Nissan will gradually stop selling models with diesel engines in Europe, as a company spokeswoman confirmed to Reuters.
The Japanese carmaker’s move is seen as a further sign of weakening demand for diesel cars, as buyers are worried about tax rises and upcoming bans and restrictions in many countries.
The same report cites a source saying that Nissan is planning on cutting hundreds of jobs at their factory in Sunderland, UK’s biggest automotive factory, due to the decreasing demand for diesel vehicles in European markets.
“Along with other manufacturers and industry bodies we can see the progressive decline of diesel but we do not anticipate its sudden end in the short-term,” the spokeswoman said. “At this point in time and for many customers, modern diesel engines will remain in demand and continue to be available within Nissan’s powertrain offering.”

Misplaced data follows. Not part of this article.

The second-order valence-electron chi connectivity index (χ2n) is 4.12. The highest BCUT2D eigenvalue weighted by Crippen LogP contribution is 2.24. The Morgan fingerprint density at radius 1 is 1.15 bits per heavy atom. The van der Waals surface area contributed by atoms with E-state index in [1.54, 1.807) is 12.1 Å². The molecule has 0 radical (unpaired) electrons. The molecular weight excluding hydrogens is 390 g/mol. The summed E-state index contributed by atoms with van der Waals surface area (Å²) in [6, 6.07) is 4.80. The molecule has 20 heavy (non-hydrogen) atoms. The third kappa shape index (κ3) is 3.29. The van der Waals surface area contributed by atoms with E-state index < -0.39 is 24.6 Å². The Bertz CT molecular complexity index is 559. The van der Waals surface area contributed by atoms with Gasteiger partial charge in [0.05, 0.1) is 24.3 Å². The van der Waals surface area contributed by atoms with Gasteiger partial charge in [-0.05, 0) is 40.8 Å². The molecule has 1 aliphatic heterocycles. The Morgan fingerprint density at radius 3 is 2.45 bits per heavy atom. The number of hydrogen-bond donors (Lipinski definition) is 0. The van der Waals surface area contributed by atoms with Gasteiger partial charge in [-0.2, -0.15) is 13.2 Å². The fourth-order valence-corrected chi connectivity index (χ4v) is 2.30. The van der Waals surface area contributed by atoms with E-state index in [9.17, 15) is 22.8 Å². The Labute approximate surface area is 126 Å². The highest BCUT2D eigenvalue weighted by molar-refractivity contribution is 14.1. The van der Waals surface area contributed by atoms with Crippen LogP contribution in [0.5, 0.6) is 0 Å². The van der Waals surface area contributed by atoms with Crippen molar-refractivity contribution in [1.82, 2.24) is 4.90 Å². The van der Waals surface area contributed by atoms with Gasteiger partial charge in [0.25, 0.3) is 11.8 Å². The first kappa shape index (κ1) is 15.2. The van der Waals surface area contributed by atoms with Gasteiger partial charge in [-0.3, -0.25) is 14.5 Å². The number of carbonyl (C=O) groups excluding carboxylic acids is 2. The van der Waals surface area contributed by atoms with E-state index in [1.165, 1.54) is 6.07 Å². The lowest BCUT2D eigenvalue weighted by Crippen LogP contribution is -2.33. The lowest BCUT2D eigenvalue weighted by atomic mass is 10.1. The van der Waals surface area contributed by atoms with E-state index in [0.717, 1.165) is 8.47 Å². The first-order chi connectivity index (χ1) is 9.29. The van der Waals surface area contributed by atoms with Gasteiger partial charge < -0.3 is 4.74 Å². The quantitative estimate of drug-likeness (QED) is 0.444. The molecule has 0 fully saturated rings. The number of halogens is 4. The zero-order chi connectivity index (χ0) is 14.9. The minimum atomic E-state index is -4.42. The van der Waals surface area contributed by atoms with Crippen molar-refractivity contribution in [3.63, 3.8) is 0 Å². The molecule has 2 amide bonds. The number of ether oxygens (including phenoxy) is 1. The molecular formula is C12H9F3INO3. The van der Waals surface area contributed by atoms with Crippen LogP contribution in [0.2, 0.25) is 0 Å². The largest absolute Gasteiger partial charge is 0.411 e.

“In Europe, where our diesel sales are concentrated, our electrification push will allow us to discontinue diesel gradually from passenger cars at the time of each vehicle renewal,” she added.
The automotive industry is facing increasing pressure from regulators with stricter emissions standards and is in the middle of adjusting their businesses, including heavy investments in electric cars.
Last week the European Automobile Manufacturers Association released the first quarter’s sales figures, revealing a sizeable drop in demand for diesel vehicles across the region as customers turned instead to petrol and electrified models.